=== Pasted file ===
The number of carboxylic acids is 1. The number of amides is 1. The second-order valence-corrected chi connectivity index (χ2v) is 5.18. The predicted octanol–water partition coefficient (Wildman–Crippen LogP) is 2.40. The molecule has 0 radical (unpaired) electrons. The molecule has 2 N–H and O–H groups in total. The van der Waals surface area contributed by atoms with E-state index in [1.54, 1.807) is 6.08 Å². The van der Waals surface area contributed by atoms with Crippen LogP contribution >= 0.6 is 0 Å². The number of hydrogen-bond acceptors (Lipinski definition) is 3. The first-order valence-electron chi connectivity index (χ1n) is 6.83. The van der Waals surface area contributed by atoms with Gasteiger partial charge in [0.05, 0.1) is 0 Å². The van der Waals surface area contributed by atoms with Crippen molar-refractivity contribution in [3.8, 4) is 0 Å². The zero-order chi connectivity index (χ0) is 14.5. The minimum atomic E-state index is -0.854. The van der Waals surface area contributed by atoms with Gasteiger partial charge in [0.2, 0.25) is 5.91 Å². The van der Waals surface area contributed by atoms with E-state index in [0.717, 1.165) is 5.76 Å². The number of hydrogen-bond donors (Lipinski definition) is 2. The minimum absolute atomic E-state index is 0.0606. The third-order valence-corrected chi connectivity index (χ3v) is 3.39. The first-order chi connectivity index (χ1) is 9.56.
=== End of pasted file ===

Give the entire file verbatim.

The number of carboxylic acids is 1. The number of amides is 1. The second-order valence-corrected chi connectivity index (χ2v) is 5.18. The predicted octanol–water partition coefficient (Wildman–Crippen LogP) is 2.40. The molecule has 0 radical (unpaired) electrons. The molecule has 2 N–H and O–H groups in total. The van der Waals surface area contributed by atoms with E-state index in [1.54, 1.807) is 6.08 Å². The van der Waals surface area contributed by atoms with Crippen LogP contribution >= 0.6 is 0 Å². The number of hydrogen-bond acceptors (Lipinski definition) is 3. The first-order valence-electron chi connectivity index (χ1n) is 6.83. The van der Waals surface area contributed by atoms with Gasteiger partial charge in [0.05, 0.1) is 0 Å². The van der Waals surface area contributed by atoms with Crippen molar-refractivity contribution in [3.8, 4) is 0 Å². The zero-order chi connectivity index (χ0) is 14.5. The minimum atomic E-state index is -0.854. The van der Waals surface area contributed by atoms with Gasteiger partial charge in [0.2, 0.25) is 5.91 Å². The van der Waals surface area contributed by atoms with E-state index in [0.717, 1.165) is 5.76 Å². The number of hydrogen-bond donors (Lipinski definition) is 2. The minimum absolute atomic E-state index is 0.0606. The third-order valence-corrected chi connectivity index (χ3v) is 3.39. The first-order chi connectivity index (χ1) is 9.56.